TagSamanta Schweblin

Books of the 2010s: Fifty Memories, nos. 20-11

Welcome to the fourth part of my countdown of reading memories from the 2010s. You can read the previous instalments here: 50-41, 40-31, 30-21.

Something I’ve found interesting about this instalment in particular is that a couple of the books here (The Wake and Lightning Rods) just missed out on a place in my yearly list of favourites when I first read them. But they have stayed with me over the years, and their placing on my list reflects that.

This is one of my reasons for making this list: to see how my feelings about different books have (or haven’t) changed.

On to this week’s memories…

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Fever Dream: Man Booker International Prize 2017 

Samanta Schweblin, Fever Dream (2017)

Translated from the Spanish by Megan McDowell


While thinking over my preferences recently, I realised that many of my favourite novels could be described as ‘short and sharp (or strange, or strong)’.  Fever Dream is a good example.

The novel takes place in a hospital (or maybe the liminal space behind closed eyes), where Amanda is dying. She talks to a boy named David, who urges her to remember what happened to bring her here.


Amanda recalls a conversation with Carla, who is the neighbour of her holiday home and also David’s mother. Carla tells Amanda how her son once drank poisoned river water; she took David to the “woman in the green house”, who performed a ritual to send half of David’s spirit to a new body, thereby diluting the poison.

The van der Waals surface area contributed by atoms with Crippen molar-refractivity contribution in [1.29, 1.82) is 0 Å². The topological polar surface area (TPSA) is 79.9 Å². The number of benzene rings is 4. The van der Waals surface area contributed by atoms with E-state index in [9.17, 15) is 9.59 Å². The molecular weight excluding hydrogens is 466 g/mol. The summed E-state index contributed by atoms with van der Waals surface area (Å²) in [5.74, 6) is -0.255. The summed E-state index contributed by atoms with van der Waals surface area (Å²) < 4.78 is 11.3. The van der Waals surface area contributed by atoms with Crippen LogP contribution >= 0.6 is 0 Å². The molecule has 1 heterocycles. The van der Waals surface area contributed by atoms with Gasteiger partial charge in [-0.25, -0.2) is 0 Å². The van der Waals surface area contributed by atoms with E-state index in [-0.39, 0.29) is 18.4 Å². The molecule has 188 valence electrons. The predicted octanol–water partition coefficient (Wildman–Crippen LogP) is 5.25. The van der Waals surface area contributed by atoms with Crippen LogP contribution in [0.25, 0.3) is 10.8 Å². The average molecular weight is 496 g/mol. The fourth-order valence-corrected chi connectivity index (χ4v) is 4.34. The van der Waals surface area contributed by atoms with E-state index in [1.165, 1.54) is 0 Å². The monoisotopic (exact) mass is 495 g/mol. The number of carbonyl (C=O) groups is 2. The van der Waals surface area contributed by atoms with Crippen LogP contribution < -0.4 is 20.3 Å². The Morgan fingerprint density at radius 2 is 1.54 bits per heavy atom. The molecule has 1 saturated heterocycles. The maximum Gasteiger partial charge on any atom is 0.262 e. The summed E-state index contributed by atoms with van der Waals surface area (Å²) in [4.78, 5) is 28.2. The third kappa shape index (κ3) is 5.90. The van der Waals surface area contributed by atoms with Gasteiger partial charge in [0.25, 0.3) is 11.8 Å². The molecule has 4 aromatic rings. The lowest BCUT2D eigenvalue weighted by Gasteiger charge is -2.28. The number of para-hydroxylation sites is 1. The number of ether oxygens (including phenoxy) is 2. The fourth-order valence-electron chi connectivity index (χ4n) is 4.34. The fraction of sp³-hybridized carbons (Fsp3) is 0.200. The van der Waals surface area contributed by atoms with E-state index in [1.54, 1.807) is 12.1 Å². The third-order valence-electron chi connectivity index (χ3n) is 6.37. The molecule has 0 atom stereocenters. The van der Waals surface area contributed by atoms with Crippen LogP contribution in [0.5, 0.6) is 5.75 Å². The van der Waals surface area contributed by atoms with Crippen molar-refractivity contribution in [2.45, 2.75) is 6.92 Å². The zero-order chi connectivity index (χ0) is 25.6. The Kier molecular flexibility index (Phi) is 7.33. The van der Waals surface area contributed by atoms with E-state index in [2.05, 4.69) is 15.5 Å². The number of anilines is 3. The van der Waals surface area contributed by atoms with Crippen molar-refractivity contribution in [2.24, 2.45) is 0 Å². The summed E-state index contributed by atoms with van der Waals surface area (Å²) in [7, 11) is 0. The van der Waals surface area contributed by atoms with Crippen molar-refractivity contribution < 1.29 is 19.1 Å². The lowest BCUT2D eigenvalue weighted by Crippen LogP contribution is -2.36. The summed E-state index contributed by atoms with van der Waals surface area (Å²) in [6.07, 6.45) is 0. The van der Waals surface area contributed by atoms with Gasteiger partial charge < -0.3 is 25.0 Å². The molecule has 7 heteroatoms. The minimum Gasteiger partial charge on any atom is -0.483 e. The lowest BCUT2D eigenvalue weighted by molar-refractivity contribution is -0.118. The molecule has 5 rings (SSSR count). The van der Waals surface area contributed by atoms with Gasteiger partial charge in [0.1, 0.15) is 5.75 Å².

Amanda’s conversation with David is a blur of Carla’s tale and her own memories, coloured by Amanda’s concerns for her daughter Nina (whom she likes to keep well within “rescue distance”). David keeps interjecting, encouraging Amanda to focus on what’s “important” as she sorts through her (real? imagined?) recollections.


As a result of all this, Fever Dream is a deeply unstable text: you never know whether what you’re reading will fall away to reveal another layer of reality beneath. David’s interruptions prevent Amanda from settling into an easy groove of narration. She becomes a participant like the reader, uncovering the novel as she goes. That process is a powerful reading experience.



Should this book reach the MBIP shortlist?


Yes, without a doubt. Fever Dream is my favourite of the books that I’ve read so far; it’s a potential winner as far as I’m concerned.

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